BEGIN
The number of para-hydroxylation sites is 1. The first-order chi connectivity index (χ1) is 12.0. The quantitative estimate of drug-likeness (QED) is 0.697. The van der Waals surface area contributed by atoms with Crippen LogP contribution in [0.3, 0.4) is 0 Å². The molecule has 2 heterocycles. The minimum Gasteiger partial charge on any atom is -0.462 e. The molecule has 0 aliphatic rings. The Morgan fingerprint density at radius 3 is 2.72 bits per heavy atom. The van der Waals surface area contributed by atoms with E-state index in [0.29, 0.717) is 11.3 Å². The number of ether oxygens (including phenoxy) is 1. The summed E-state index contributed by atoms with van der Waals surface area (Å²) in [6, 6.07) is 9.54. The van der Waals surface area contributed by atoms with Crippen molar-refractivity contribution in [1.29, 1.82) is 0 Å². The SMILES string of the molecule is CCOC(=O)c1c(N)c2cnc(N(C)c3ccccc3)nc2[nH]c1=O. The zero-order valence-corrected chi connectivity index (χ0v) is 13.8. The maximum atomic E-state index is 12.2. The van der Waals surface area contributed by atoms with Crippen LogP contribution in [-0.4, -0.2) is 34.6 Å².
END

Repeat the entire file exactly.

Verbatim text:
The number of para-hydroxylation sites is 1. The first-order chi connectivity index (χ1) is 12.0. The quantitative estimate of drug-likeness (QED) is 0.697. The van der Waals surface area contributed by atoms with Crippen LogP contribution in [0.3, 0.4) is 0 Å². The molecule has 2 heterocycles. The minimum Gasteiger partial charge on any atom is -0.462 e. The molecule has 0 aliphatic rings. The Morgan fingerprint density at radius 3 is 2.72 bits per heavy atom. The van der Waals surface area contributed by atoms with E-state index in [0.29, 0.717) is 11.3 Å². The number of ether oxygens (including phenoxy) is 1. The summed E-state index contributed by atoms with van der Waals surface area (Å²) in [6, 6.07) is 9.54. The van der Waals surface area contributed by atoms with Crippen molar-refractivity contribution in [1.29, 1.82) is 0 Å². The SMILES string of the molecule is CCOC(=O)c1c(N)c2cnc(N(C)c3ccccc3)nc2[nH]c1=O. The zero-order valence-corrected chi connectivity index (χ0v) is 13.8. The maximum atomic E-state index is 12.2. The van der Waals surface area contributed by atoms with Crippen LogP contribution in [-0.4, -0.2) is 34.6 Å².